Back in 2008, a film called “Vantage Point” was produced, a political action thriller about an assassination attempt on a public figure, viewed through the eyes of a collection of characters. The film, according to Wikipedia, “recounts a series of events which are re-enacted from several different perspectives and viewpoints to reveal a truthful account of what happened.”
It’s been years since I viewed “Vantage Point,” but I do recall seeing the initial viewpoint presented and arriving at one conclusion.
My judgment changed with each successive perspective that was shown. It’s often said that seeing is believing, but evidently, seeing isn’t always perceiving correctly.
This is evident these days with the cyber-flood of smartphone videos capturing countless events and incidents: Shoppers clashing over use of virus-protective facemasks in stores and public places. Natural disasters like hurricanes or earthquakes, or huge explosions. Tighten-your-seatbelts car chases. It seems every time an act of suspected law enforcement misconduct takes place, someone’s recording it. One angle does not always tell the whole story.
In other ways, we’ve all seen evidence of how vantage points can affect judgment. In football games, players are sometimes assessed illegal roughness or unsportsmanlike conduct penalties because an official didn’t see how an opposing player instigated the response. Four people could stand at different corners of a busy intersection, witness an accident, and come up with seemingly conflicting details. Or maybe we’ve taken the side of a friend or family member in an angry dispute, until we learned about the other side of the story.
But there’s another vantage points advantage. They can give us a fuller, more comprehensive account, even when the facts presented are in agreement.
Over the years, I’ve had the privilege of hearing – and even writing – the testimonies of hundreds of men and women, stories about how God invaded their lives and transformed them forever. In many cases, specifics were very different from how the Lord has worked in my life. However, it was clear they were talking about the same God that I worship and serve; the result was to broaden my own understanding and appreciation for the many ways He can touch lives and alter them for eternity.
The Bible itself is a prime example of how different vantage points can provide a more complete picture. Comprised of 66 books, written by about 40 different authors over a span of thousands of years, it gives amazing depth and breadth for learning about the relationship between the Lord and His people. Unique vantage points about the same God.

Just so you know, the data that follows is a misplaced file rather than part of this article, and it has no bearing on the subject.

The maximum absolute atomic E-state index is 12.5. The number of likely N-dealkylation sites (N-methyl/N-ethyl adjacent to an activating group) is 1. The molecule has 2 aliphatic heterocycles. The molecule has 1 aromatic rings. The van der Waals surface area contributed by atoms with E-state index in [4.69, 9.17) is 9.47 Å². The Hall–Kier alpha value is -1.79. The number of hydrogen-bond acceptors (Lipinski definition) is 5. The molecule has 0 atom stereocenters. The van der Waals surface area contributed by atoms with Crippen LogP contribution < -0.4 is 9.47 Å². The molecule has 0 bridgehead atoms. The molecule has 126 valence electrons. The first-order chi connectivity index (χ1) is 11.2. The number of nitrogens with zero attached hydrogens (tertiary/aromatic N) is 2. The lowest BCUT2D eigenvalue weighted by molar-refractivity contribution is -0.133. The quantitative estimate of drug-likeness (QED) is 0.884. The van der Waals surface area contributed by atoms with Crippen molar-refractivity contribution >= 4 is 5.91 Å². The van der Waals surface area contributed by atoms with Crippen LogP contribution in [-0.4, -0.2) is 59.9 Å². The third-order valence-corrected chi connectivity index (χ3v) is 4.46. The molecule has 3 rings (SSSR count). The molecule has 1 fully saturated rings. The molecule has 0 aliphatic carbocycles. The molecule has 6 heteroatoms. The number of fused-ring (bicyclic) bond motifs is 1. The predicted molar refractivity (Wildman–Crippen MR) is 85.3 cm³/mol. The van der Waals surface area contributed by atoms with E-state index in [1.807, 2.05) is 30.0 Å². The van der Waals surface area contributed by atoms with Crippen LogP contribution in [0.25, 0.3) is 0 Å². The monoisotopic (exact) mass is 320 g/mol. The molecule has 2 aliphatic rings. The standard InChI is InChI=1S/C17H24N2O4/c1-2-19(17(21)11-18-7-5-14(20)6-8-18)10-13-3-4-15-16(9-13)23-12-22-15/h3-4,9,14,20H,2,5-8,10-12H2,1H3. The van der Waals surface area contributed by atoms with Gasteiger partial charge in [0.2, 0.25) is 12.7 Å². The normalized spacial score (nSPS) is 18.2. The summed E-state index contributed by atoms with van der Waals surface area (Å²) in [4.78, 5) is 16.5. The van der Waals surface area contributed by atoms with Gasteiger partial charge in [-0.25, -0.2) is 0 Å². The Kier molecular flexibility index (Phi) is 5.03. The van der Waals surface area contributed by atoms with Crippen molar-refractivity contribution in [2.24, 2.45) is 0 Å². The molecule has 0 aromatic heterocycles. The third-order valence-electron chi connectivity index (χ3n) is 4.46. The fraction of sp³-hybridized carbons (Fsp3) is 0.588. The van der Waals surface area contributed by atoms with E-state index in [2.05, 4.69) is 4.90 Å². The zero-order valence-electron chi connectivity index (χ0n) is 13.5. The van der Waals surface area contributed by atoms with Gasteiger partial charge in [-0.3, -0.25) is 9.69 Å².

Take the four gospels of Matthew, Mark, Luke and John, for example. Each gives an account of the life of Jesus Christ and His followers, basically the same story from very distinctive vantage points. We find the Beatitudes, part of Jesus’ “sermon on the mount,” in both Matthew (chapters 5-7) and Luke (chapter 6), but they are not included in the other two gospels.
Only the gospel of John gives us the amazing account of Jesus’ encounter with Nicodemus, a leader of the Pharisees. This passage provides two of His most profound statements, “unless one is born again, he cannot see the kingdom of God” (John 3:3), and the one even many non-believers have heard, “For God so loved the world that He gave His only begotten Son, that whoever believes in Him should not perish but have everlasting life” (John 3:16).
Each of the gospels has an account of Peter denying Christ three times as He was undergoing a trial on trumped-up charges prior to His crucifixion. However, only Luke reports a small but extremely significant detail: “Immediately [after the third denial], while (Peter) was still speaking, the rooster crowed. And the Lord turned and looked at Peter. Then Peter remembered the word of the Lord, how He had said to him, ‘Before the rooster crows, you will deny Me three times.’ So Peter went out and wept bitterly” (Luke 22:60-62).
The other three gospels don’t include a mention of Jesus looking directly at Peter at that moment, but it’s important because near the end of the gospel of John, we see a moving scene where Jesus dramatically restores Peter – in effect, erasing each of Peter’s three denials.
Three times Jesus asks him, “Simon, son of Jonah, do you love Me?” (John 21:15-17), and each time Peter replies, “Lord, You know that I love You.” Without saying the specific words, “Peter, I forgive you,” Jesus replies successively, “Feed My lambs…. Tend My sheep…. Feed My sheep.”
Why do we see variations from one gospel narrative to another? Because their purpose is not to supply verbatim repetition. Also because, while divinely inspired, God allowed the personalities, perspectives – and vantage points – of each gospel author to be represented.
The Lord could have given us much, much more. It’s inconceivable that all there is to know about Jesus Christ could be captured in just four gospels, or even the entirety of the Scriptures. As the last of the gospels closes, “And there are also many other things that Jesus did, which if they were written one by one, I suppose that even the world itself could not contain the books that would be written. Amen” (John 21:25).
But the Scriptures provide us with many vantage points. And from these, we can discover all we need to know.
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